• conclave •
Part of Speech: Noun
Meaning: 1. A confidential meeting of members of a family or other close-knit organization. 2. The chambers in which cardinals of the Catholic Church meet to elect a new Pope, the cardinals participating in such a meeting, or the meeting itself.
Notes: Today's topical Good Word has a funny adjective, conclavical, that sounds more like a bone than a chamber where a Pope is elected. A participant in a conclave is known as a conclavist.
In Play: The conclave that is in the news in 2013 is the conclave that just elected a new pope, Pope Francis. The outgoing pope, Pope Benedict XVI, was the first pope to resign since Gregory XII in 1415. The current conclave of Roman Catholic bishops is a far cry from the conclaves of the Mafia families that Mario Puzo describes in his novel, The Godfather, though these two applications of the word amply demonstrate its flexibility and breadth. Today's Good Word is not limited to powerful families: "Mom has to call a family conclave to decide what to have for dinner."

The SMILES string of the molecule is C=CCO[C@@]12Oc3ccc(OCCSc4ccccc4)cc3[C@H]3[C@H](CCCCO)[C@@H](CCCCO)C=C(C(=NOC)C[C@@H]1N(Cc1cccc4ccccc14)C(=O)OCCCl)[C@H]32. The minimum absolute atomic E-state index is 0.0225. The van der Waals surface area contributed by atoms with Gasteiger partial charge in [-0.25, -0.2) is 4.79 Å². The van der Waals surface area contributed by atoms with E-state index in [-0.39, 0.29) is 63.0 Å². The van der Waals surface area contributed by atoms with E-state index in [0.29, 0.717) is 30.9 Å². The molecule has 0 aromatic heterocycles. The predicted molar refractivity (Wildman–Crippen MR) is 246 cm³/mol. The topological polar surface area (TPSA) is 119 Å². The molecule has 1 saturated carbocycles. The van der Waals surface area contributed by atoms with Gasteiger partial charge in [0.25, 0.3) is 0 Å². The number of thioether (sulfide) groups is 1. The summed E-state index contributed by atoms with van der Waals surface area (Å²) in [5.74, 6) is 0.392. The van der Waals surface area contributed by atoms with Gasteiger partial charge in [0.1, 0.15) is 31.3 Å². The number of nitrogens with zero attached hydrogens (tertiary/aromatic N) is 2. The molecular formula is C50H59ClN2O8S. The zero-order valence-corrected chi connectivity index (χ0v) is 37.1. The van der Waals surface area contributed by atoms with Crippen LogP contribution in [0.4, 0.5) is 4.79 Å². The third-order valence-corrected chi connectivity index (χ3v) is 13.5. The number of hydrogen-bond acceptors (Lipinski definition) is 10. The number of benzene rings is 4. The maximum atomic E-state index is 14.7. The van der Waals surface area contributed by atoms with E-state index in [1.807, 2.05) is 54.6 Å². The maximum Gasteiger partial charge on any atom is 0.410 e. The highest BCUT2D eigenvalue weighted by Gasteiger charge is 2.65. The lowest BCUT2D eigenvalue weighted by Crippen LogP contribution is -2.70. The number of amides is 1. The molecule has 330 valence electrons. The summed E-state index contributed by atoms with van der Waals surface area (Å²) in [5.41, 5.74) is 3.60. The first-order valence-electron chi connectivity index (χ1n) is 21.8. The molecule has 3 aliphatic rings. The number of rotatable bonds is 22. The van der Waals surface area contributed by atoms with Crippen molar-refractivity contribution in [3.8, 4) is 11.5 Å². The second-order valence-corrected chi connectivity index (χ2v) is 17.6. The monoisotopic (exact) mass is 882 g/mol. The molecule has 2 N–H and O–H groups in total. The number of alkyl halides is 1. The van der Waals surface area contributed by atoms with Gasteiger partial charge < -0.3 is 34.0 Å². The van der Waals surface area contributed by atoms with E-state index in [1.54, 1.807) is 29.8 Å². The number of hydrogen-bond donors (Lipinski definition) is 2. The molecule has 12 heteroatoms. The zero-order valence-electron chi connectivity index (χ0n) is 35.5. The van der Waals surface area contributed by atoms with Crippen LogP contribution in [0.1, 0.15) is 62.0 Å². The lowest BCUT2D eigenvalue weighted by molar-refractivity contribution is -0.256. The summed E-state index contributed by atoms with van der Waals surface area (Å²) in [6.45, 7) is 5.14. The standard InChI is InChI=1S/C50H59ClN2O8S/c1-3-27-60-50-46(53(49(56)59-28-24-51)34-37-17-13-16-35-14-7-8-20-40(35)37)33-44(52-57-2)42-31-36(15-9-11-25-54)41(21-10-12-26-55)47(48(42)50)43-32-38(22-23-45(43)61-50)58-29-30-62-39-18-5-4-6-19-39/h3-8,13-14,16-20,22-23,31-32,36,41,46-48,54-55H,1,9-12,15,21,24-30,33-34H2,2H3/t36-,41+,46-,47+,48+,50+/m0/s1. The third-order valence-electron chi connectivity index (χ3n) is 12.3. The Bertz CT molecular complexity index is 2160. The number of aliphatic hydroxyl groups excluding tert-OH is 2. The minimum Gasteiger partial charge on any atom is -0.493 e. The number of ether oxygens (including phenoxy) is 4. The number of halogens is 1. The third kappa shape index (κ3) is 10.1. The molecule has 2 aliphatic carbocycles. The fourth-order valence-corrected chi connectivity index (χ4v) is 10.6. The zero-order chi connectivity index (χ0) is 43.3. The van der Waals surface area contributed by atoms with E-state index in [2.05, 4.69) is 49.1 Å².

Word History: Today's Good Word, appropriately enough, comes to us from Italy. Italian inherited their word conclave unchanged from Latin conclave "a room, chambers, a suite". This word most probably originated as "locked room", for it is made up of com- "(together) with" + clavis "a key". Clavis seems related to clavus "nail", perhaps because the original key was a bent nail. Russian klyuch "key", from the same source, shows weak evidence that the meaning of its word for "key" passed through that of "nail". Russian contains a word klin "wedge, wooden peg" that shares the initial consonant cluster with klyuch. (Today we needn't hold a conclave to conclude that Ollie Louia deserves a word of appreciation for suggesting today's very topical Good Word.)
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